If you've inserted a graphic into a text paragraph, you can specify exactly how the image relates to the words around it. The Align menu in the Property inspector lets you select ten different options (see Figure 5-7). However, only six of them work in all browsers. Avoid the other four, as noted below, which work only in a few certain browsers.

To set a graphic's vertical alignment, click the image to select it. Then choose one of the options from the Align menu at the right side of the Property inspector. You can see each illustrated in Figure 5-7.

  • Default means that the graphic will sit on the baseline (the bottom of the line of text on which the graphic appears). The effect is identical to choosing Bottom.

  • Middle aligns the text on the current line with the middle of the graphic, but may add an awkward-looking complication. Subsequent lines of text move below the graphic梐 problem you can solve by using either of the two wrap alignment options, as described below.

  • Top aligns the image with the top of the line of text in the paragraph. Again, because top alignment can create a gap between the first line and the rest of the text, consider using the Left or Right wrapping options described below.

  • Left places an image to the left of any text, which then wraps down the right side.

  • Right moves the image to the right and wraps text along its left edge.

  • Baseline, TextTop, Absolute Middle, and Absolute Bottom are not part of the official HTML standard and only work in a few browsers, so avoid them.


Only Top, Bottom, Middle, Left, and Right are considered valid transitional XHTML code. In other words, future Web browsers probably won't understand options like Absolute Middle or TextTop. Furthermore, strict XHTML (a kind of XHTML that Dreamweaver doesn't yet create on its own) doesn't offer any alignment options for the image tag.

You can, however, use Cascading Style Sheets to provide alignment for images. The CSS left and right Float properties discussed in Section 6.7.4 work the same as the Left and Right options. You can apply top, middle, or bottom alignment by setting the Vertical Alignment property found in the Block category of CSS properties (see Section 6.7.3).

You can control the alignment of an image in a paragraph with text or other images using the Align menu in the Property inspector. In this figure, six images are placed at the beginning of six different text paragraphs. Each image has a different alignment option, which controls how the image appears in relation to the text.

5.2.5 Adding a Margin Around an Image

When you place an image into a paragraph, text butts right up to the edge of the graphic梐n invasion of the picture's personal space that's often visually unappealing. Fortunately, you can add a margin of space around your images with the Horizontal Space and Vertical Space properties.

You add a margin around an image by telling Dreamweaver how many pixels of space to add on each side. As shown in Figure 5-8, about 20 pixels makes an attractive amount of space. To add a margin above and below a graphic, type a number of pixels in the V Space field in the Property inspector. To add space to the left and right of an image, type a number in the H Space field.


You can't specify independent values for each of the four margins using these the HTML properties; in fact, they aren't even valid XHTML code. Instead, use the CSS Margin property (Section 6.7.4) to control the space around an image.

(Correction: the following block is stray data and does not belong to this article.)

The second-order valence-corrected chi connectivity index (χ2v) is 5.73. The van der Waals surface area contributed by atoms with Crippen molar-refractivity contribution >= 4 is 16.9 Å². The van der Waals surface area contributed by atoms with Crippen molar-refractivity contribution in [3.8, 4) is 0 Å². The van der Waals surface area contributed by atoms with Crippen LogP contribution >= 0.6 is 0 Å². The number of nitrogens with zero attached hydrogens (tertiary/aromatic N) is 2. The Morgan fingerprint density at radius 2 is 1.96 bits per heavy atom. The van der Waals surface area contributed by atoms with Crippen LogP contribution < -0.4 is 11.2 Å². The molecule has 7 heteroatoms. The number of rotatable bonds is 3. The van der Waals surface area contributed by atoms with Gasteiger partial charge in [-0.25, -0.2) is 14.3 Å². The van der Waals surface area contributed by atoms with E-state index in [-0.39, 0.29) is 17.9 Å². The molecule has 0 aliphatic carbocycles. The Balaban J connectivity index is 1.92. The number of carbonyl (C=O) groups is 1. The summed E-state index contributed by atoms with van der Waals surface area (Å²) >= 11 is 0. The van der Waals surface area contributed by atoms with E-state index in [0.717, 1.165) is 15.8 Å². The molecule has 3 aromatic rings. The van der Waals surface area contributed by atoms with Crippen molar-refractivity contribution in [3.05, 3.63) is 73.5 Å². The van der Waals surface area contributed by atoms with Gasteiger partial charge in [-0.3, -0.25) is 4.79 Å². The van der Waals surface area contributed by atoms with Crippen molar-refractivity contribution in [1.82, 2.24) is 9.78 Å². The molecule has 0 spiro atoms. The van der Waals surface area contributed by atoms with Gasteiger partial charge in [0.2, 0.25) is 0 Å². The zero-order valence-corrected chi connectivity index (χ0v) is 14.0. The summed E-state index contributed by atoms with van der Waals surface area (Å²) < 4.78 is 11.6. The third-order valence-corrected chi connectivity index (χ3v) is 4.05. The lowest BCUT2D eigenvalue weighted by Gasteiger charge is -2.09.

5.2.6 Adding a Border

Dreamweaver offers a quick, easy way to add a border around a graphic using the Border field on the Property inspector (see Figure 5-4).

To add a border, click the image to select it and then type a width, in pixels, into the Border field. One pixel creates a fine, almost invisible border; ten pixels makes a fat one. Press Enter or Return to apply the new border. Click anywhere on your page to remove the selection border and resize handles, the better to see the results of your work.

The color of a border you create this way depends on what browser your visitor's using. For some, such as Netscape Navigator 4, Opera 6 (on Windows), and Internet Explorer 5 (on the Mac), the color is the same as the text color you chose in the ModifyPage Properties dialog box (see Section 1.3). Internet Explorer 6 and Opera 6 (on the Mac), on the other hand, draw a black border. (However, if you add a link to an image with a border, the color changes to the link colors specified for the page, as discussed in Section 1.3.)

To avoid all that confusion, use the Cascading Style Sheet Border property. Using CSS, as described in Section 6.7.4, you can individually control the size, style, and color of each of the four borders.

Meet the Geeks Behind Dreamweaver

Hidden throughout Dreamweaver are amusing diversions programmed by Dreamweaver's engineers: so-called Easter Eggs, a computerindustry term for buried credit screens that appear only when you stumble onto the secret and unusual combination of words, keystrokes, and mouse-clicks.

One of these is hidden in the Property inspector. Select an image in the document window. Then Ctrl-double- click (figs/command.jpg-double-click) the thumbnail of the graphic in the left side of the Property inspector. A picture of one of Dreamweaver's programmers appears, along with his name. Ctrl (figs/command.jpg)-double-click the thumbnail repeatedly to cycle through the names and pictures of other members of the Dreamweaver team.


It's worth noting that if you don't specify any border for an image that you've defined as a link (by leaving the Border box empty), most Web browsers add a border around the image anyway. This automatic border is two pixels wide and colored with the link colors defined in the Page Properties dialog box. To remove this distraction, give the image a Border value of 0 (as opposed to leaving the box blank). Dreamweaver usually adds the 0 automatically when you add a link to an image, but occasionally, you may need to do this by hand.